Each week is filled with a list of JW obligations that basically OWN YOU. You are told what you can read, what movies are acceptable, what association is acceptable, what facial hair is okay. What you can celebrate and cannot. What words you are allowed to use.

    What is allowed in your own bedroom with your wife. And too many other things to list here again. Before knowing all the facts and believing they were God’s True Channel, one can go a very long way to justify all of these things. Take away that one true faith belief and so falls the rest.

    I have been there and done all that.

    JW’s are told they cannot take blood transfusions in situations where they might need one (such as through accidents or complications with surgery, pregnancy or child birth).

    So, naturally, more JW’s will die.

    Just like this mother died unnecessarily!

    http://news.bbc.co.uk/2/hi/uk_news/england/shropshire/7078455.stm

    And now her husband has no wife and her two new twins have no mother.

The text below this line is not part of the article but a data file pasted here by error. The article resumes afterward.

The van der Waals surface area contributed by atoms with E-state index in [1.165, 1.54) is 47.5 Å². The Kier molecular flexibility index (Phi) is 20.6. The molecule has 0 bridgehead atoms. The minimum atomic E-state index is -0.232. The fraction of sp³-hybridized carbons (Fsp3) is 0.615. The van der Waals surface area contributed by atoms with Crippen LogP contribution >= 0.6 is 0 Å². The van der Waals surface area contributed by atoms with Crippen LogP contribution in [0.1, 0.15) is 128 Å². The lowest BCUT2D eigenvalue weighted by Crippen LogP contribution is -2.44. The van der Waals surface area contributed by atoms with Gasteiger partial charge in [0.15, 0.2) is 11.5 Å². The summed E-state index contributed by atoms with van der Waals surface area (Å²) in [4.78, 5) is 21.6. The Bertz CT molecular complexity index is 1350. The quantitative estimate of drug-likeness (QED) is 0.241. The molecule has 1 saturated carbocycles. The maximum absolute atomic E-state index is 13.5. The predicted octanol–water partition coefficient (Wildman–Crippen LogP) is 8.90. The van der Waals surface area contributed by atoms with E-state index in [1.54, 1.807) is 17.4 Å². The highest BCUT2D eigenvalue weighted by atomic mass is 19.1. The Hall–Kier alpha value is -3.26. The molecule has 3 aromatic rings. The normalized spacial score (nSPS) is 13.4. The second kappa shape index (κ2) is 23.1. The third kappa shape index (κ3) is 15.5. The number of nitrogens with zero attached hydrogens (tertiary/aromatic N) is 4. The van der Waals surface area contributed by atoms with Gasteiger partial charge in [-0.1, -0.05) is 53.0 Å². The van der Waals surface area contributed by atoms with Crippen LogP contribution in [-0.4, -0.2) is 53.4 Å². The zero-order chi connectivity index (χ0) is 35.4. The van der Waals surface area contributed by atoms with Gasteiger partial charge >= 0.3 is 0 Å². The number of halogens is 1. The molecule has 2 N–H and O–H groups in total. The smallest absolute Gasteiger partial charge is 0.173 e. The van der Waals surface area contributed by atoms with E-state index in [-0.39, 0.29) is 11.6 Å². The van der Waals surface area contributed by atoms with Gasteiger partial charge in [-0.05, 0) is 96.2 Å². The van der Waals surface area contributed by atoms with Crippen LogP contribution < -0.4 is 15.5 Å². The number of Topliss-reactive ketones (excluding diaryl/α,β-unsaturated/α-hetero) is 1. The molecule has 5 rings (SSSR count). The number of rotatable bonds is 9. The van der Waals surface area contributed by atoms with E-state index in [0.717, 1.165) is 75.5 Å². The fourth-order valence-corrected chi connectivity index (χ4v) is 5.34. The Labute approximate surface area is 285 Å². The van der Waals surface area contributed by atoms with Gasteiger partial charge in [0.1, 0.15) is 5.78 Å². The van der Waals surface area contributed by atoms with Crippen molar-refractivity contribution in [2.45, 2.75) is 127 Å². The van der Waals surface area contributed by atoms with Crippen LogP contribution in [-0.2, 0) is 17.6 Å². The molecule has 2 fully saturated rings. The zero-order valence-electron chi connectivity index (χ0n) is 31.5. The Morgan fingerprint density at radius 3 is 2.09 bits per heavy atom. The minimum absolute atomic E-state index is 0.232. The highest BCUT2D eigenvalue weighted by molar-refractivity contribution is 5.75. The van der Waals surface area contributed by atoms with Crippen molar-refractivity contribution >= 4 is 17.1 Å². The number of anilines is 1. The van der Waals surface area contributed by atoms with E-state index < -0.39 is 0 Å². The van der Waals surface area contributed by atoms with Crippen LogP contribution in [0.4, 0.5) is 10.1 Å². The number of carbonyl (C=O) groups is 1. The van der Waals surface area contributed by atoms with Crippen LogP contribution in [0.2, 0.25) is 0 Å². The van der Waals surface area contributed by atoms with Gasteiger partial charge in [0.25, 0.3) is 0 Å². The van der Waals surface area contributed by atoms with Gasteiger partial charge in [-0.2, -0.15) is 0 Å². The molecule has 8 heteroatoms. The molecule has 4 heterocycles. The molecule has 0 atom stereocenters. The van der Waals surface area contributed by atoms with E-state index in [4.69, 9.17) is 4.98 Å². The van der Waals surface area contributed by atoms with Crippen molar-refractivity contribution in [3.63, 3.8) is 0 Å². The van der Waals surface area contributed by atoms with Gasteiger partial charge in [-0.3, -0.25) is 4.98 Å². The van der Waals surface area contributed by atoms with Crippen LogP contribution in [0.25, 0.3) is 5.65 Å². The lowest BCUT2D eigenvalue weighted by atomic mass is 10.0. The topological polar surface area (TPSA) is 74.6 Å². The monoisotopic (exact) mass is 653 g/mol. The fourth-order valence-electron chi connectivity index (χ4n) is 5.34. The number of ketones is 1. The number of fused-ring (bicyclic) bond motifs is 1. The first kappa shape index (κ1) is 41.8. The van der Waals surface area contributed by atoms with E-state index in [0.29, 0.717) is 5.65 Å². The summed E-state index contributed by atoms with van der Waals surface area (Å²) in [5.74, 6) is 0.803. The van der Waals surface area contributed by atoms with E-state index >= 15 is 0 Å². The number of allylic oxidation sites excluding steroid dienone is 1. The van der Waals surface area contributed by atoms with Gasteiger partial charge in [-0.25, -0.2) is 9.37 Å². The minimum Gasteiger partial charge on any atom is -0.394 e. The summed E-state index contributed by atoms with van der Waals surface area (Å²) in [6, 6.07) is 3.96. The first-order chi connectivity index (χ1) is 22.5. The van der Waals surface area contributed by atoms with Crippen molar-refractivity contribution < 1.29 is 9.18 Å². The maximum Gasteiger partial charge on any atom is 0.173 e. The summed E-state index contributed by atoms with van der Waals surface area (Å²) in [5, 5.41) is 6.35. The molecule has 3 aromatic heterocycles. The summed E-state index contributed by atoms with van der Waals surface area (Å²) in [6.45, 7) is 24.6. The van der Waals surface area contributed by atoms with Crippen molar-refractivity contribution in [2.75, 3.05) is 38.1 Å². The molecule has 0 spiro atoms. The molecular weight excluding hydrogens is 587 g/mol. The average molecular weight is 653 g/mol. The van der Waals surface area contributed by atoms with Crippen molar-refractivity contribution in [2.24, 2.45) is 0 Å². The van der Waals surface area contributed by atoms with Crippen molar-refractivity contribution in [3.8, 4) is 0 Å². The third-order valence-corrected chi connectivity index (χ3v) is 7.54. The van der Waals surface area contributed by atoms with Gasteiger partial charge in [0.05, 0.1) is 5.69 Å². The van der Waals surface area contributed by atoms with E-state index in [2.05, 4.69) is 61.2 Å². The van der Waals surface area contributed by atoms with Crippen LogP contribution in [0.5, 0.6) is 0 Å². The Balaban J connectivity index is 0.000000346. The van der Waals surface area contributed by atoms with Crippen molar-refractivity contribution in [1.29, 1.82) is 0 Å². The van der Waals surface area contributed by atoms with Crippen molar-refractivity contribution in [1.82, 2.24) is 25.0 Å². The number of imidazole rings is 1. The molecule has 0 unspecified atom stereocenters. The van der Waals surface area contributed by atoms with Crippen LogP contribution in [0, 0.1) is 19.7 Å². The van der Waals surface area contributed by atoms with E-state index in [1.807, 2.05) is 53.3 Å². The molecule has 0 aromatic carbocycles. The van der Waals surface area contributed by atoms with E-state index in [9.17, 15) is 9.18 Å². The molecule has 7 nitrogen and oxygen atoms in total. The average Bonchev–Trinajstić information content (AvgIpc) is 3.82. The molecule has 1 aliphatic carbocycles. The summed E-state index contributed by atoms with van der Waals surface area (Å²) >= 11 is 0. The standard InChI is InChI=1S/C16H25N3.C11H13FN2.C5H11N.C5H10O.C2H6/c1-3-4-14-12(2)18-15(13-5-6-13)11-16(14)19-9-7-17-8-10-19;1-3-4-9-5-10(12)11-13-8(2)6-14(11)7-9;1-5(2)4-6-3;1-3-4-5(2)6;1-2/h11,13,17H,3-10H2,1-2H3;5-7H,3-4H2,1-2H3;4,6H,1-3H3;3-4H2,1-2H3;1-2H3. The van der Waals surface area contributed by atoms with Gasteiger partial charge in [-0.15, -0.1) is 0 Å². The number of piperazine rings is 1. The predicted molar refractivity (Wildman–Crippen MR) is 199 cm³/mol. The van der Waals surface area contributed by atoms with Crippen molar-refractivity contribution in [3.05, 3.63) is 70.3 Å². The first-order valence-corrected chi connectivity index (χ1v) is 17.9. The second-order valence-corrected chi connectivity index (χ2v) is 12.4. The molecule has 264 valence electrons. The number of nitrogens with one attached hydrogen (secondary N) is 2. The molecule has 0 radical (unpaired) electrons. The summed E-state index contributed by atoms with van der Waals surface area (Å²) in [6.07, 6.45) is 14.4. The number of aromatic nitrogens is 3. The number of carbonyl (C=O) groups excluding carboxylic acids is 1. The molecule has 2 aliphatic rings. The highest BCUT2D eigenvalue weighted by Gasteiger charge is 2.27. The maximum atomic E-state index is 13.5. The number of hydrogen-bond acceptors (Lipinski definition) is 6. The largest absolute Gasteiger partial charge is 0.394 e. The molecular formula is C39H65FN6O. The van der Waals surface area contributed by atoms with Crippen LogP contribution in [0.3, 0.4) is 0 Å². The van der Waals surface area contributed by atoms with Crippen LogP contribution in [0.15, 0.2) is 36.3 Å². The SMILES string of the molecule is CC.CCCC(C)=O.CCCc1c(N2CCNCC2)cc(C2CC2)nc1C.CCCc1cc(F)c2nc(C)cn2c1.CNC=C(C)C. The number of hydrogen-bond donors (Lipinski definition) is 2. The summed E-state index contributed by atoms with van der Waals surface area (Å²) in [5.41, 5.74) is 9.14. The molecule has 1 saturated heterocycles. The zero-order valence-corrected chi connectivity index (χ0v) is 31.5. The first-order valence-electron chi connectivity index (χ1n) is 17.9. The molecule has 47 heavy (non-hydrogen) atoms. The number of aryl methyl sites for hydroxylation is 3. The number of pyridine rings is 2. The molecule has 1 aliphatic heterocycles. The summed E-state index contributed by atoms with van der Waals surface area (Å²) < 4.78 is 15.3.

And all for what?

    Or this teenager that also DIED: http://news.bbc.co.uk/2/hi/uk_news/england/west_midlands/8690785.stm

    This is very simple. JW’s NEEDLESSLY die for this sorry blood policy today.

    From the same organization that has an entire 100 + year history of similar bad and embarrasing policies.

    This is why I suggest to anybody thinking of becoming a JW … to READ READ AND READ UP ON THIS RELIGION FIRST!

    The proof will clearly stand out that the JW faith is not what they try to tell people they are!

    The facts are Irrefutable.

    Vinny

  3. Patmos Pete says:

    The third message from heaven…

    If any man worship the beast and his image, and receive his mark in his forehead, or in his hand, The same shall drink of the wine of the wrath of God, which is poured out without mixture into the cup of his indignation; and he shall be tormented with fire and brimstone in the presence of the holy angels, and in the presence of the Lamb: And the smoke of their torment ascendeth up for ever and ever: and they have no rest day nor night, who worship the beast and his image, and whosoever receiveth the mark of his name.

  4. Ty says:

    “While atheists claim to be better educated and better informed than most; they are generally ignorant of what cult mind control is.”

    You base this assertion on what? I’m an atheist, and fairly well versed in cult tactics. Let me guess. You pulled this ‘fact’ out of your ass, didn’t you?

    ” In 2004 I lived with a Jehovah Witness roommate in Arizona that controlled and manipulated me. He took my basic rights away. Mind control tools are powerful but not mysterious.”

    Bummer.